Just a Hater
My mother has a rule. It’s the Kubrick Rule. Perhaps it’s more of a theory than a rule, but it goes something like this…
“Stanley Kubrick is a terrible filmmaker. His films are terrible films. The problem is, some guy, some movie critic decided they were good movies – probably just to make a name for himself – and then came the result that others began to agree, just so they wouldn’t seem to not be in the know. It became “hip cultural currency” to be Kubrick fan and that’s how guys like him get to be worshiped, even though it’s inexplicable if you consider their body of work.”
So, the Kubrick Rule is a strange little introduction, but it sets up what follows here. It’s a little bit of a rocky road but I’m going somewhere, stay with me. This is a point that has a lot to do with communication in the gaming hobby.
I am definitely my mother’s son (insert mama’s boy joke here…). I find many things that are popular and well thought of to be inexplicable. I think Grant Morrison is a terrible writer – if a comic has his name on it, I’m going nowhere near it. I hated Batman Begins. I can’t stand R.A. Salvatore’s books. I can’t stand games based on the FATE system – or FATE-style play. I wish Games Workshop would put me in charge of writing the next set of rules for the 40K wargame – because they’re currently awful. I think the Serenity movie is a terrible piece of film and it nearly ruined my love for the original material.
That list is restricted to “geek” things, but I assure you, this carries over into the rest of my life as well. I have serious problems with a lot of what is considered high-concept “art.” I’m willing to admit that maybe I just don’t get it… but sometimes I think I really do…
Now of course, that last statement sounds a little arrogant, but it sets me up to move into the point. And that is, I want to talk about communities and the way we communicate in our hobbies. My problem is – I tend to buck the trend. I’ve noticed two significant trends in this arena I find interesting and instructive.
The first goes a little like this: “Don’t listen to that guy, he’s just a hater.” I find it interesting that forum communities don’t support opposing views very well. A strong tendency exists in the communities I’ve frequented to assume that if a poster writes anything contradictory to the “common opinion” that clearly their opinion has no value because “they’re just a hater.” It’s frustrating to have a well-reasoned idea shot down, not because it lacks inherent value, but because the argument is in any way contrary to the “group-think” of that community.
But hey, it’s the internet, what do I expect? Well, I expect more, but that’s not really as important or as frustrating as my second point. I was recently lurking on a conversation taking place on the D&D forums over at Wizards. In this discussion, a poster suggested some ideas for how he or she would improve the game – from a business standpoint. Of course, this was a terrible mistake because he was immediately vilified by the community. But the reasoning was interesting to consider. What everyone jumped on him (or her) for was lack of expertise.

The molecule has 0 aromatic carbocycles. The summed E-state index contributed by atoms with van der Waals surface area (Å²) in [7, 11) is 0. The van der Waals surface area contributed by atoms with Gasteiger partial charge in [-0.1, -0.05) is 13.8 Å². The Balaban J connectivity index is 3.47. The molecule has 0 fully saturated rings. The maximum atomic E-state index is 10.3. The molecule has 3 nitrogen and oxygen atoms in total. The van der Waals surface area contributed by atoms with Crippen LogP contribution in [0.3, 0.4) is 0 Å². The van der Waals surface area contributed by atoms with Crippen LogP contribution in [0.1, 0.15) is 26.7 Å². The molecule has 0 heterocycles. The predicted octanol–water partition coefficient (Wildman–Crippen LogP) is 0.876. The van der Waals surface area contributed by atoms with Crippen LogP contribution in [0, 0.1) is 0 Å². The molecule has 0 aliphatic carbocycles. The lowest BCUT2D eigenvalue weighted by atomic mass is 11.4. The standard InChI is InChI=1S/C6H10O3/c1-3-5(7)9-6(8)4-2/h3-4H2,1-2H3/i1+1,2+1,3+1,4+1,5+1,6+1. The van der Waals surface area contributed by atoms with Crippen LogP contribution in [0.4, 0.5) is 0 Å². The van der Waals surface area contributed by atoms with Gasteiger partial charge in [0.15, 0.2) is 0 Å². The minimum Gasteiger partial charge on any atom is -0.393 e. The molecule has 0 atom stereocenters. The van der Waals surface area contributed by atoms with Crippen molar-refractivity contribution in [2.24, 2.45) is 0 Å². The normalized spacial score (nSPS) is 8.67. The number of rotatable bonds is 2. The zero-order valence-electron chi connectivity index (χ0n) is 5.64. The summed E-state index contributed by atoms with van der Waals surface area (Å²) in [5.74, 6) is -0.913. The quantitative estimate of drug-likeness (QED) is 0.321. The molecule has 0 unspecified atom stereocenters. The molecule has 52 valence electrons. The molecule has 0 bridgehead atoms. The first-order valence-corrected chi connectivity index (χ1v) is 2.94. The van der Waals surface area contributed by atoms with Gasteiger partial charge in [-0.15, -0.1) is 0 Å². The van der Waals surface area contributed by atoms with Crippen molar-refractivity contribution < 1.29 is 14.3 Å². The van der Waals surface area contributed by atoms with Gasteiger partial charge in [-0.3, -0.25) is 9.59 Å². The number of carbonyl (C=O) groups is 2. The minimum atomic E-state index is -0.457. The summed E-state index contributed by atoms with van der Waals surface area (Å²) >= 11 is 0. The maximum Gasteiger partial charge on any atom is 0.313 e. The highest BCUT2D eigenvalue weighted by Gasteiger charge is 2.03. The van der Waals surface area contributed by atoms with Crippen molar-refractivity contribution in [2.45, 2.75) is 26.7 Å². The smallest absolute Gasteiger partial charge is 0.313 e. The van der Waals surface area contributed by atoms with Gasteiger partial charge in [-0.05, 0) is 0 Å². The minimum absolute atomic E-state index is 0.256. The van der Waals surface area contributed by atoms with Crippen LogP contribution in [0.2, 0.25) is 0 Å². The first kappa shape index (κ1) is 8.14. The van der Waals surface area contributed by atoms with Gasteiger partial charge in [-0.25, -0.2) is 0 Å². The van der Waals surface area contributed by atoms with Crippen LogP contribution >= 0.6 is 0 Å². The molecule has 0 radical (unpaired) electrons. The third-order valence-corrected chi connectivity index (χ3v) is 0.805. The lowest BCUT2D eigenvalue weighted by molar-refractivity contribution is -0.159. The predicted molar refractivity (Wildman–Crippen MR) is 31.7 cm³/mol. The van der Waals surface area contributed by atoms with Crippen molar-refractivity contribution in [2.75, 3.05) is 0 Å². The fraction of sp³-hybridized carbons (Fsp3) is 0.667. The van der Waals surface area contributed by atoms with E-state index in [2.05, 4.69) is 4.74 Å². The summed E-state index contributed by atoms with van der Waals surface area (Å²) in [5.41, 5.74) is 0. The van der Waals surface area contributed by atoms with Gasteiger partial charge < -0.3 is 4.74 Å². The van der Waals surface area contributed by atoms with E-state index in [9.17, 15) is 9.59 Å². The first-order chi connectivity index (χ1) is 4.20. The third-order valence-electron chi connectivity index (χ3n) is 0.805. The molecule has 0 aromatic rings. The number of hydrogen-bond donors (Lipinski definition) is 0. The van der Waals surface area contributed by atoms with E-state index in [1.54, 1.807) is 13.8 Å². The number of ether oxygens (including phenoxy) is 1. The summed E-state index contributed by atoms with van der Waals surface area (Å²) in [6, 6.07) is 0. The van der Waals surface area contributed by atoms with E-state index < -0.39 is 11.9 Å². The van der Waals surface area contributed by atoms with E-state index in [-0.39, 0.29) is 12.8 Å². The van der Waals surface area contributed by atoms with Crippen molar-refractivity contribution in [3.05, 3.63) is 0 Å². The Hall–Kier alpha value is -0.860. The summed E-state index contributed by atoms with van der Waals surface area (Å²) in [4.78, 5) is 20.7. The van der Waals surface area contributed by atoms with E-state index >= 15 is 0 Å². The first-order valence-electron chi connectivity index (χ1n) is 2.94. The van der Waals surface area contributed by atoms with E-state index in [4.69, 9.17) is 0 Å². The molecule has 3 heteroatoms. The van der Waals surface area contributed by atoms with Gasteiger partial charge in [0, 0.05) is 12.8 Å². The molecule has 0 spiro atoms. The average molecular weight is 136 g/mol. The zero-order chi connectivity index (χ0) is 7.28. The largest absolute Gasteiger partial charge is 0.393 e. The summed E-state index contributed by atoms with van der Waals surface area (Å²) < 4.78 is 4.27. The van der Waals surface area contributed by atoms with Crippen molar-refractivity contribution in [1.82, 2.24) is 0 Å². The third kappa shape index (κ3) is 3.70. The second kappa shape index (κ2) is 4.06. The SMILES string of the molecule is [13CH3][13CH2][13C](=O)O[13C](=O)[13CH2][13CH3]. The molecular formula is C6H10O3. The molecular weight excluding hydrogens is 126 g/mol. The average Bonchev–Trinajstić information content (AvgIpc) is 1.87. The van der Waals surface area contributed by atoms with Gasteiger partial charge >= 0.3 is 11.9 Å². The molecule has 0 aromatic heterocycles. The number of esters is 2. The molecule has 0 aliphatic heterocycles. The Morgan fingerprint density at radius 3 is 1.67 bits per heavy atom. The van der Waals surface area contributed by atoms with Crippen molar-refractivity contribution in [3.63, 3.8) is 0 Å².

That part really intrigued me. Specifically, the idea that this poster was some “wanna-be” who wouldn’t know is head from his *** because if he was sooooo smart about how to run a gaming company, wouldn’t he be running one himself? I’m paraphrasing the responses and condensing several which were much more rude to the original poster – but really, that’s a strange argument.
After all, what does the poster know? Well, for one, said poster may be a successful business owner of their own company. Perhaps a professor of business at a university? But his or her day job keeps food on the table. Running a gaming company may not. Heck, this person may be an idiot. That’s possible. But it wasn’t what the poster actually wrote which was attacked, but the poster’s presumed lack of ethos to write about it.
Let me put it this way. I’m a student of Rhetoric and Writing. I am something of an “expert” of several topics in my field and my particular interest is technology and composition pedagogy, plagiarism, and interdisciplinary studies. I have also been a manager for a corporation, studied leadership, and currently I am teaching composition at a University. My professional credentials do not include game design, film-maker, or professional comic-book writer. However, I’ve been gaming for nearly 30 years. I’ve written two games of my own and countless pages of material for games I’ve run. I assume that most people who read this blog have a similar experience. When I (we) make a comment about something in the gaming industry or a game I’m reading, I think (and I do) that I have enough experience to realistically make intelligent inferences about those things and I don’t expect to be told that I can’t simply because I don’t work for Wizards… it’s such an odd argument that it really boggled my mind. And if I make a comment (and I’m putting myself in the shoes of that poor poster over at Wizards) about the business side of gaming, well, it’s true that I don’t make games for a living – but I have 13 years of practical experience running small to medium size businesses and again, feel fairly confident in making inferences from those experiences.
Again, I’m not entirely certain that I should be surprised. I’m not certain that I can change it. But consider this a call for intelligent discussion, a call for reasoned response, and above all, a call for reading what someone says and judging the merits of the writing, not just the writer.